MODIS Rapidfire For Citizen Scientists - #3

This is part #3 of a brief explanation of the NASA/GSFC MODIS Rapid Response System - Rapidfire - together with a Howto for citizen scientists.  The first parts were -
MODIS Rapidfire For Citizen Scientists - #1
MODIS Rapidfire For Citizen Scientists - #2

In this part, I'll show you some more tips on using the Arctic mosaic and images from the various bands available.

Pinpointing the North Pole

Why is this important?  If you can locate the pole in any downloaded near-real-time images, you can rotate any image to place North at the top, which is the mapping convention in most countries.  It can also help alignment if you want to stitch together your own mosaics.

The pole is in the middle of the mosaic, obviously.  In an image manipulation program - imp - you usually get a cursor tracker.  If you know the image size, you can find the exact centre.  When viewing the mosaic online, there's an easier way.  Just right click somewhere near the pole.  Get rid of the menu by clicking on the frame of your browser.  You should now see something like this.  Without the red circle showing the pole, of course.

Location of pole in mosaic.

The pole is at the point where four images come together.  It's useful to know that, just in case your imp doesn't have a cursor tracker.  You can just eyeball a speck of cloud or other feature and get a fairly good idea where the pole is in your downloaded images.

The individual images first shown in the Aqua and Terra Near-real-time production images section have an overlay which helps you to guess where the pole is.

Image sizes

To recap from part 2, you can view the mosaic in 1, 2 and 4km resolutions as a 6 x 6 grid or as a single image.  The single image is best for downloading.  In the grid view, once you click on a row and column you get a view of that section only.  The default size is 1km per pixel, but you can select any of 4, 2, 1, 0.5 or 0.25 km.

Once in a while you will want an image at 0.25km which straddles two mosaic sections.  Rather than stitch two images together, I usually switch to Near-real-time production and browse for an image with the feature in the middle vertical third - the least distorted part.

Blinking images

Before the computer came into widespread use, astronomers both amateur and professional would use a blink comparator to compare images.  The gadget could be as simple as a light box with a hinged mirror.  The viewing of alternate images of a pair would make an object like a meteor or asteroid seem to jump in the image, for example.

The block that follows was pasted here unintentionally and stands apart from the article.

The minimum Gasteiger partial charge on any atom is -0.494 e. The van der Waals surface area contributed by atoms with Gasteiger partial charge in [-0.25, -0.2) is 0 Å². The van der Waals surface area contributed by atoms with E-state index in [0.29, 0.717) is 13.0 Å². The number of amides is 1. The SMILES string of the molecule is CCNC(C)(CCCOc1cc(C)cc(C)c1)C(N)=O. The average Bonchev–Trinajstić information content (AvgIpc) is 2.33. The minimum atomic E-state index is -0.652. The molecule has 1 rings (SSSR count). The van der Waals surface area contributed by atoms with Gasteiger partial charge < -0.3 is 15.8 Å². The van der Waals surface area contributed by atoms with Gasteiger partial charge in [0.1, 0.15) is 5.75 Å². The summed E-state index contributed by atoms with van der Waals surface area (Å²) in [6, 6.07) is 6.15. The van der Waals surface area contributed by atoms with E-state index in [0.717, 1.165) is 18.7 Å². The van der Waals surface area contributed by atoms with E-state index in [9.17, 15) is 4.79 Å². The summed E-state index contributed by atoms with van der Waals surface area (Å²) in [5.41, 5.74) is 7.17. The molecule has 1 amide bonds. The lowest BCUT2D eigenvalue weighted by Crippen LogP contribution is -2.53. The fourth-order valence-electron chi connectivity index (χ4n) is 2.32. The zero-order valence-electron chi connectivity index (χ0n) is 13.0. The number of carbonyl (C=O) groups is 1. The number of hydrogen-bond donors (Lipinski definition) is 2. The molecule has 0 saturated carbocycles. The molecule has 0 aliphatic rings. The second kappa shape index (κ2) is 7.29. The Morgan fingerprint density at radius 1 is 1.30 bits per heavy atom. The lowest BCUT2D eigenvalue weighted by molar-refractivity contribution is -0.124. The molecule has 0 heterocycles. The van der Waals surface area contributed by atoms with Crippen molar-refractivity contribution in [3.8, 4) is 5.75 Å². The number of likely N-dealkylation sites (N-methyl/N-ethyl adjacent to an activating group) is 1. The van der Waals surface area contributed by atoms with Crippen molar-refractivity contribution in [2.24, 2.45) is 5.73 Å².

Using the same principle you can compare any two images.  Arctic watchers often choose two different dates and make an animation.  That can be pretty spectacular.

North West Passage June 2009 compared with 2010
image credit: neven

If you take any two compatible Rapidfire images, you can usually get a useful effect.

An animation made from the same day's aqua and terra images will emphasize clouds.  This can be very useful for spotting the difference between ice and cloud at a glance.

Arctic mosaic, aqua and terra animation June 19 2010
Once you know what is cloud, you can see at a glance  the difference between the colder, more compact and less melted central ice mass and the bluish, heavily fragmented surrounding ice.

I shall zoom in on the details in part #4.  For now, I continue with some more hints on blinkmaps and animations.

Mixing bands

If you save an image created from different bands, you can make a blinkmap to emphasize any feature.  For example, this next blinkmap emphasizes the differences between ice, land, open water and clouds.  The band of dots to the right draws attention to areas of fragmented ice.

True color image and bands 3-6-7

The next image emphasizes what I call ice quality, or lack of quality, as well as clouds and surface meltwater.

True color image and bands 7-2-1

Now that your attention has been drawn to various areas of the ice, you may wish to check out the original image at various resolutions:

Using image processing to enhance features

In any reasonably good image manipulation program you will find tools for image processing.  It is worth experimenting with them.  The method is to make a copy, B, of image A.  Image B is processed and then animated with A.  Here is just one example.  Using a median cut noise filter removes 'speckle' - the parts of the image which show mainly as small dots.  Here is an example animation using the median cut.

Humboldt Glacier and Kane Basin.

The glacier front is the line between the blue and the white ice.  Behind the front, the blinking draws the attention to the meltwater pools.  At the bottom right, a lead is emphasized.  That huge ice island is not attached to the land and will soon be on the move.

In the main water area, the blink emphasizes the fainter specks which might otherwise escape attention.  Look especially at the bottom left.  To software, that area might well be seen as 90% concentration.  To the human eye, it is ice being melted and flushed out of the Nares Strait.  In estimating ice quality, much of the ice in this image can be entirely discounted.  It is a hazard to navigation, but it is extremely unlikely that this highly mobile ice will survive to take part in the next winter freeze.  Note also that thousands of the small dots will be icebergs, not sea ice.

In part #4 I'll show some closeups of ice types and features to help you analyze the images.  Meanwhile, here is an image which shows how little of the Arctic sea ice can justifiably be considered as a 100% concentration.  If you go to the mosaic and look at various parts in high resolution, you will see fragmented ice, meltwater, leads etc. in all areas outside the large circle.  The smaller circle is, of course, the pole.

Area of maximum ice quality - June 19 2010
Source image:

To be continued ...


All images courtesy the U.S. taxpayer and NASA/GSFC, MODIS Rapid Response